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      Eh. This focuses on the distinction between Linux and Unix, and argues that Linux winning doesn’t mean that Unix wins. But honestly, I’d think the bigger issue is that a majority of Linux systems no longer have a Unix-like userland (because they are running Android or an embedded environment). IMO, that difference vastly eclipses even the difference between BSD init and systemd.

      (I used HP/UX, SunOS, Solaris, A/UX, and 386BSD before Linux existed, and I worked as a Linux sysadmin in the pre-systemd era. Systemd is good, actually. It solves problems that need solved, and would otherwise be solved in crufty and inconsistent ways. Systemd being good doesn’t mean something better won’t come along, either.)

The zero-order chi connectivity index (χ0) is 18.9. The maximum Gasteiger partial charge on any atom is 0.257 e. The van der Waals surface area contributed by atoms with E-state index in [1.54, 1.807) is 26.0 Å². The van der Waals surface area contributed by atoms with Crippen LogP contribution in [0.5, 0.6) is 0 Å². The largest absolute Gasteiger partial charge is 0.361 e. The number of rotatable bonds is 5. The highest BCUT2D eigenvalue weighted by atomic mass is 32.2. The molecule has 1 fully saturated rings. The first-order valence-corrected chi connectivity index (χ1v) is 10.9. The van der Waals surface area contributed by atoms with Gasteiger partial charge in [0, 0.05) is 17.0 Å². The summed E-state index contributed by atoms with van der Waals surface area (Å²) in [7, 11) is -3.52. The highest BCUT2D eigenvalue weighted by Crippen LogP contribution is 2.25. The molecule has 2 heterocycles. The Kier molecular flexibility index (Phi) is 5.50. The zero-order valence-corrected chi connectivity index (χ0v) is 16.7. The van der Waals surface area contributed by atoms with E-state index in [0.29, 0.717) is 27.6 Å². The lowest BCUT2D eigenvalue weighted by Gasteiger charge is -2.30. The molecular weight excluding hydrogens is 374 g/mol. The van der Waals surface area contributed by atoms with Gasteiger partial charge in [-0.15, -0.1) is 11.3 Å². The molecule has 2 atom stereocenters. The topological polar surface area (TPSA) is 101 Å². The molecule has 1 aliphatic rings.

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        It’s also ahistorical, comparing Linux which has seen decades of development against a static target like POSIX.

        The reality is that POSIX is 33 years old and has been virtually unchanged for almost 20 years now. Of course Linux looks like it’s shrugging off POSIX. That’s just a consequence of the fact that we’ve learned a lot more about computing in 33 years and computing itself has also radically changed.